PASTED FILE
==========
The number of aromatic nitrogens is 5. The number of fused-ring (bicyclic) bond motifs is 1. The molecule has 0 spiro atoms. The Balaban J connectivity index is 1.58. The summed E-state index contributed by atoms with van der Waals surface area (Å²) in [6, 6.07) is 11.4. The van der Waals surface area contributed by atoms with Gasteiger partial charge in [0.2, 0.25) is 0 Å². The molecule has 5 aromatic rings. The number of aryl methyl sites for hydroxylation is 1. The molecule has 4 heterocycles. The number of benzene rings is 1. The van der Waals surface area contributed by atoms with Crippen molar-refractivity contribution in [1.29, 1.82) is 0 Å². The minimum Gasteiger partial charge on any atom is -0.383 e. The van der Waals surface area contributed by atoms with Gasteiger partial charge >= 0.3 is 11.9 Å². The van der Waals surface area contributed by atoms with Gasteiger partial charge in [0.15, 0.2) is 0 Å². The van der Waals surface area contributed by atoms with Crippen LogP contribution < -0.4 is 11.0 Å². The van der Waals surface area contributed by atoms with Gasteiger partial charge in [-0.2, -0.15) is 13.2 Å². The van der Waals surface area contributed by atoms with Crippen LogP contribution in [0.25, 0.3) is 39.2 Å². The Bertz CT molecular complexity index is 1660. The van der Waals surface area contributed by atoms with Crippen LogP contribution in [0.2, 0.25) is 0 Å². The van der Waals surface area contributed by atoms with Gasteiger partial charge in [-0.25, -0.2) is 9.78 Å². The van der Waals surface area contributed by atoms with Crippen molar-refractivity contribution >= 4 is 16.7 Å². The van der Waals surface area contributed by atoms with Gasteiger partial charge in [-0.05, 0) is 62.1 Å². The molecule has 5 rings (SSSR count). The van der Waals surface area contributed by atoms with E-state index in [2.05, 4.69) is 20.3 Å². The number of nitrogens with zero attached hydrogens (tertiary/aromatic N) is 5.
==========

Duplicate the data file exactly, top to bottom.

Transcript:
The number of aromatic nitrogens is 5. The number of fused-ring (bicyclic) bond motifs is 1. The molecule has 0 spiro atoms. The Balaban J connectivity index is 1.58. The summed E-state index contributed by atoms with van der Waals surface area (Å²) in [6, 6.07) is 11.4. The van der Waals surface area contributed by atoms with Gasteiger partial charge in [0.2, 0.25) is 0 Å². The molecule has 5 aromatic rings. The number of aryl methyl sites for hydroxylation is 1. The molecule has 4 heterocycles. The number of benzene rings is 1. The van der Waals surface area contributed by atoms with Crippen molar-refractivity contribution in [1.29, 1.82) is 0 Å². The minimum Gasteiger partial charge on any atom is -0.383 e. The van der Waals surface area contributed by atoms with Gasteiger partial charge >= 0.3 is 11.9 Å². The van der Waals surface area contributed by atoms with Gasteiger partial charge in [0.15, 0.2) is 0 Å². The van der Waals surface area contributed by atoms with Crippen LogP contribution < -0.4 is 11.0 Å². The van der Waals surface area contributed by atoms with Gasteiger partial charge in [-0.2, -0.15) is 13.2 Å². The van der Waals surface area contributed by atoms with Crippen LogP contribution in [0.25, 0.3) is 39.2 Å². The Bertz CT molecular complexity index is 1660. The van der Waals surface area contributed by atoms with Crippen LogP contribution in [0.2, 0.25) is 0 Å². The van der Waals surface area contributed by atoms with Gasteiger partial charge in [-0.25, -0.2) is 9.78 Å². The van der Waals surface area contributed by atoms with Crippen molar-refractivity contribution >= 4 is 16.7 Å². The van der Waals surface area contributed by atoms with Gasteiger partial charge in [-0.05, 0) is 62.1 Å². The molecule has 5 rings (SSSR count). The van der Waals surface area contributed by atoms with E-state index in [2.05, 4.69) is 20.3 Å². The number of nitrogens with zero attached hydrogens (tertiary/aromatic N) is 5.